The big irony behind the scorched-earth Republican offensive against President Obama’s health care law is that its expansion of coverage to the uninsured would benefit House districts represented by Republicans nearly as much as those represented by Democrats.
In the confrontation that precipitated this week’s government shutdown, the near-universal refrain of Republican House members has been that they will “do whatever we can, as much as we can, to protect the people of our districts from the harmful effects of this law,” as Rep. James Lankford of Oklahoma put it. Regardless of what other provisions they consider harmful, that posture unavoidably means House Republicans are seeking to “protect” a surprisingly large number of their constituents from the right to obtain health insurance with federal assistance.
Recently released census data show that, on average, the share of residents without insurance is almost as high in districts represented by House Republicans as in those represented by Democrats. Slightly more Republicans (107) than Democrats (99) represent districts where the uninsured percentage is above the national average. Even about half of the 80 conservative members whose letter hatched the strategy of funding government only if Obama agreed to defund the 2010 Affordable Care Act represent districts where the uninsured share exceeds the national average.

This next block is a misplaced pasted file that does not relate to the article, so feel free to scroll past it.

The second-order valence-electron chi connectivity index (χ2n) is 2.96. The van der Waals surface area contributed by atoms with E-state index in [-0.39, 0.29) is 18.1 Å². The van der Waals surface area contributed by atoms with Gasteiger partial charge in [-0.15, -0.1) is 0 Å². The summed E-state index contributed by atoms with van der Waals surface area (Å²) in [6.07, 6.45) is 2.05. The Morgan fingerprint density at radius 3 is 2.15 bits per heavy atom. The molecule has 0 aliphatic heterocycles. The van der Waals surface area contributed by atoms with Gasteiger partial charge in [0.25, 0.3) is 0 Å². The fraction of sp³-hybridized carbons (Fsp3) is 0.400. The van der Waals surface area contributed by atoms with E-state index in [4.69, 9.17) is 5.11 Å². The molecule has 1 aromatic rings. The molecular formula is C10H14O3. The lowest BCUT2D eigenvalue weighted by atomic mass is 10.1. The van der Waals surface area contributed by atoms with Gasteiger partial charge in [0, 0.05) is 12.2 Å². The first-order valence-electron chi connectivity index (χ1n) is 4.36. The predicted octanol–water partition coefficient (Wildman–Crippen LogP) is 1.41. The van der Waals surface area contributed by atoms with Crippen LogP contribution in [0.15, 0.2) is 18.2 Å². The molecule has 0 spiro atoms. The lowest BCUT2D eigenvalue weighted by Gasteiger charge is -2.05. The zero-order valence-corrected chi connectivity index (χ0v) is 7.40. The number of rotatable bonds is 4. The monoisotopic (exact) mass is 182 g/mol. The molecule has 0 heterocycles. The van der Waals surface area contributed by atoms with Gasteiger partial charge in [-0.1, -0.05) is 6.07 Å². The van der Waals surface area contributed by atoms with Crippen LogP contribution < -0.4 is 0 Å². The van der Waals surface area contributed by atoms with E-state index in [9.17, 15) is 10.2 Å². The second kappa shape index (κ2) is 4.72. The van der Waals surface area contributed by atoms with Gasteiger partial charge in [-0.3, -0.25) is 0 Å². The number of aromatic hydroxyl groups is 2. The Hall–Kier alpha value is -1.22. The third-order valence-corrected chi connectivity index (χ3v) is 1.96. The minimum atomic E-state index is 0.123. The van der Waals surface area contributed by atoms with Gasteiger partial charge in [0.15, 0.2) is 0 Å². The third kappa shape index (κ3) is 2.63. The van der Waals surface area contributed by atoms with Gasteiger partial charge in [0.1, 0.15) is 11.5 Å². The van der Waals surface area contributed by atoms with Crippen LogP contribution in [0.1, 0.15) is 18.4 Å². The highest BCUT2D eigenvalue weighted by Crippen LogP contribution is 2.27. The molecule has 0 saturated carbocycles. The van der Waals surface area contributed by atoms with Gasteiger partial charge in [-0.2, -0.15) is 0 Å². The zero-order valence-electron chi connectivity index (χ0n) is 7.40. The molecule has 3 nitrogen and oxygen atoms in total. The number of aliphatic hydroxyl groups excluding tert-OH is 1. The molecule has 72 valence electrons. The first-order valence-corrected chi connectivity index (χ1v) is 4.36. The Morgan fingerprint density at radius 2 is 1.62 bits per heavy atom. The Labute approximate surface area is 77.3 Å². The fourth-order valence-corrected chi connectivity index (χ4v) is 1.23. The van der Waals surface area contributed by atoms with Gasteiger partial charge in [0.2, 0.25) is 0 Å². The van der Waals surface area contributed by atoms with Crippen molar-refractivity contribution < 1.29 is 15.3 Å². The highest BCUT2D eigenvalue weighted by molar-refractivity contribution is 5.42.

This dynamic underscores how thoroughly ideology is trumping interest as Republicans convert the budget and debt showdowns into their Thermopylae for blocking Obamacare. Because so many House Republicans represent districts with low coverage levels, these members are effectively seeking to prevent a substantial flow of federal dollars not only to uninsured individuals in their communities but also to hospitals, doctors, and other providers who now are delivering significant levels of uncompensated care. “This is really an ideological stand — and in American politics, it [eventually] tends to be more about economic self-interest,” says Robert Blendon, a Harvard School of Public Health professor who studies public opinion and health care.